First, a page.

Community solar: what is it?
Last updated 1/16/2020
A community solar project—sometimes referred to as a solar garden—is a solar power plant whose electricity is shared by more than one property.
‘Community solar’ can refer to both ‘community-owned’ projects as well as third party-owned plants whose electricity is shared by a community.
The primary purpose of community solar is to allow members of a community the opportunity to share the benefits of solar power even if they cannot or prefer not to install solar panels on their property. Project participants benefit from the electricity generated by the community solar farm, which costs less than the price they would ordinarily pay to their utility.
Community solar allows people to go solar even if they do not own property on which to put their own system.
What community solar is not
Community solar is similar to but distinct from a number of other vehicles that allow individual investors, households and businesses to get involved in the quickly expanding clean energy economy.
Below are some of the approaches that are sometimes confused with community solar.
- Group Purchasing: Group purchasing deals allow a large number of households or businesses to purchase their own individual solar systems at bulk rates through negotiations with a solar installation company. As such, group purchasing does not result in a communal project whose benefits are shared—once completed, each participant benefits separately from a separate system. In contrast, in a community solar project, all participants benefit from the same system, which is usually located on a piece of land not necessarily owned by any of the participants.
- Green Power: Green Power arrangements allow a utility’s customers to purchase electricity sources from renewable energy generation plants—mainly hydro and wind. Those who sign up for Green Power generally do so not in order to save money on their power bills, but instead to ‘do the right thing’; for this privilege, they pay a premium price for electricity generated by solar or wind farms. Participation in a Green Power plan does not necessarily result in the build-out of additional renewable power plants, as electricity may be sourced from preexisting facilities. Most community solar gardens, on the other hand, are developed with a primary aim of saving participants money on their power bills.
- Crowdfunding / Online Solar Investment Platforms: Firms like Mosaic have opened up renewable energy investment to the masses with online platforms that allow virtually anyone to invest into new solar power system installations. Under such arrangements, buy-in is set up purely as an investment, and the power that such a system generates is not associated with the participant’s electricity bill in any way—and indeed may not be located in the same utility region, state or possibly even country. Returns from these projects may be taxable, whereas the benefits from a community solar plant are not.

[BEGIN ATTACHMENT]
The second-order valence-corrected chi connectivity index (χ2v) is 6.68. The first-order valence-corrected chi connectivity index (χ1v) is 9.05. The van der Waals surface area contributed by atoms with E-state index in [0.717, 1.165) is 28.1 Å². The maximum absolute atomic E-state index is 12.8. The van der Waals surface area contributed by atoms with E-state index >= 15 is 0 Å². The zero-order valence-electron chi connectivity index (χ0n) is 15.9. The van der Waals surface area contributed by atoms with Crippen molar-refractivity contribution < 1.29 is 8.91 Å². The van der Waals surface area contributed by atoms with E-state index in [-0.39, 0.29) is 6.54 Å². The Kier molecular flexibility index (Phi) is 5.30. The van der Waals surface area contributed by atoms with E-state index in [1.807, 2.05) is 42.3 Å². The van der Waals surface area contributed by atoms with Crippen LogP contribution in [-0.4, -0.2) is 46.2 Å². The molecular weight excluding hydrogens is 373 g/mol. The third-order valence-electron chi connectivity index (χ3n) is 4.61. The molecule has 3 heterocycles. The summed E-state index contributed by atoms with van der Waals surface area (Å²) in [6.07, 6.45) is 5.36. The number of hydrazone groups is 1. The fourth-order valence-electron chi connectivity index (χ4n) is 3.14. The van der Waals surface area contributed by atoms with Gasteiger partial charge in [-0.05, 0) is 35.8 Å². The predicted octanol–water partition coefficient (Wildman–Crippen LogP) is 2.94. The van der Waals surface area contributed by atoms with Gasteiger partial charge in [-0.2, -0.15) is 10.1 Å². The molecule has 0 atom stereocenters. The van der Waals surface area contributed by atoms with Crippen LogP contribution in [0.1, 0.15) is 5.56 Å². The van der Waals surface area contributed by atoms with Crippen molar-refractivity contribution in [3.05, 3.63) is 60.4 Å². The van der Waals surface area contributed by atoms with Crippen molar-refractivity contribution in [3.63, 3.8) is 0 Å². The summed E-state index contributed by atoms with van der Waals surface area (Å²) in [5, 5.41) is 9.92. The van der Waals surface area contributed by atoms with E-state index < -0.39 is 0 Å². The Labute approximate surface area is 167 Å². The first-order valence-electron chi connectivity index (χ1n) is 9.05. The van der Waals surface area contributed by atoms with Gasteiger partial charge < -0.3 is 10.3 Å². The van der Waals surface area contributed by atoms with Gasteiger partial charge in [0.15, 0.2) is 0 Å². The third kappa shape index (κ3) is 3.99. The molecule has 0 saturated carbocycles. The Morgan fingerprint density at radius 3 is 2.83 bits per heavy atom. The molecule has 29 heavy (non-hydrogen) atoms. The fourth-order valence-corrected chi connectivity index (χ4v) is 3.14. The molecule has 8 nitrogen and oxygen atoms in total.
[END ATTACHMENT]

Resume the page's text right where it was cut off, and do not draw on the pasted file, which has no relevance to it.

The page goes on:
To avoid complicated securities laws and the possibility of associated taxation, community solar project developers and administrators work from early stages to ensure that their projects are legally distinct from conventional, taxable investments. Community solar participants are therefore not viewed as ‘investors’ per se. Similarly, any energy bill savings earned by households through the community solar farm are not considered income.
For these reasons there are usually rules governing community solar project participation. For example, community solar projects invite households that are geographically located within a city, town or the utility service area. Additionally, each household can only source enough power that would meet their annual needs.
What are the benefits?
Because community solar is a relatively new concept, new groups, companies and even utilities are entering this industry and building community solar projects. For this reason, it is important that anyone considering a community solar program comparison-shop across all available offers, including rooftop options, in order to find the one that offers the best value for them.
In a nutshell, community solar offers a way for virtually anyone to go solar, without installing solar panels on their roof or their property.
Financial benefits of community solar
Virtural net metering and other policies
Thanks to Virtual Net Metering (VNM) in a growing number of states, the community solar power option is gaining steam as the primary means for those who are not in the market for rooftop solar to participate in the benefits that solar power systems offer.
Much as with net metering for rooftop solar power, VNM and smiliar policies allow households or businesses to receive the net metering credits associated with a renewable energy project with which they do not share an electricity meter. These credits are worth as much or close to as much as what they would pay for electricity from their utility. For example, every unit (kilowatt-hour or kWh) of electricity generated by the community solar farm will effectively reduce the participant’s power bill, either as a one-for-one kilowatt-hour basis, or as a monetary credit.